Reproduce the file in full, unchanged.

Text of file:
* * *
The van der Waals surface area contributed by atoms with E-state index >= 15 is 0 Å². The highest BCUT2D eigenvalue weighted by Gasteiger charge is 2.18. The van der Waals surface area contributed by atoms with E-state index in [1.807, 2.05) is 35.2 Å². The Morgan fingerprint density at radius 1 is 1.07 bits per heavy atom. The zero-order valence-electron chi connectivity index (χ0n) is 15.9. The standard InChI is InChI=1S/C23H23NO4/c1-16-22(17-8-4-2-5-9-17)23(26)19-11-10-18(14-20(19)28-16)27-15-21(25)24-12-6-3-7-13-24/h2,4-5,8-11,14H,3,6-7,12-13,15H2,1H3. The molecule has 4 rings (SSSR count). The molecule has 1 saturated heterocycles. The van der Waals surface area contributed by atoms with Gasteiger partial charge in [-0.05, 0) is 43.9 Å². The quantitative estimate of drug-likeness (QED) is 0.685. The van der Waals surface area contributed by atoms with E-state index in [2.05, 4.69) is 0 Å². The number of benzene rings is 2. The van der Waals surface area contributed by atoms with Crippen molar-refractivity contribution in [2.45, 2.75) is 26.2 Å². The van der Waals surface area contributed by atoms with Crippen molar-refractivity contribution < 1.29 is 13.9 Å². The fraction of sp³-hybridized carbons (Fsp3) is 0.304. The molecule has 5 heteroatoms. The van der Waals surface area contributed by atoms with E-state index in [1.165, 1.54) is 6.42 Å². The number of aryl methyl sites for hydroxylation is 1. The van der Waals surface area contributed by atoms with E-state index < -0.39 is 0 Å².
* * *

The van der Waals surface area contributed by atoms with E-state index >= 15 is 0 Å². The highest BCUT2D eigenvalue weighted by Gasteiger charge is 2.18. The van der Waals surface area contributed by atoms with E-state index in [1.807, 2.05) is 35.2 Å². The Morgan fingerprint density at radius 1 is 1.07 bits per heavy atom. The zero-order valence-electron chi connectivity index (χ0n) is 15.9. The standard InChI is InChI=1S/C23H23NO4/c1-16-22(17-8-4-2-5-9-17)23(26)19-11-10-18(14-20(19)28-16)27-15-21(25)24-12-6-3-7-13-24/h2,4-5,8-11,14H,3,6-7,12-13,15H2,1H3. The molecule has 4 rings (SSSR count). The molecule has 1 saturated heterocycles. The van der Waals surface area contributed by atoms with Gasteiger partial charge in [-0.05, 0) is 43.9 Å². The quantitative estimate of drug-likeness (QED) is 0.685. The van der Waals surface area contributed by atoms with E-state index in [2.05, 4.69) is 0 Å². The number of benzene rings is 2. The van der Waals surface area contributed by atoms with Crippen molar-refractivity contribution in [2.45, 2.75) is 26.2 Å². The van der Waals surface area contributed by atoms with Crippen molar-refractivity contribution < 1.29 is 13.9 Å². The fraction of sp³-hybridized carbons (Fsp3) is 0.304. The molecule has 5 heteroatoms. The van der Waals surface area contributed by atoms with E-state index in [1.165, 1.54) is 6.42 Å². The number of aryl methyl sites for hydroxylation is 1. The van der Waals surface area contributed by atoms with E-state index < -0.39 is 0 Å².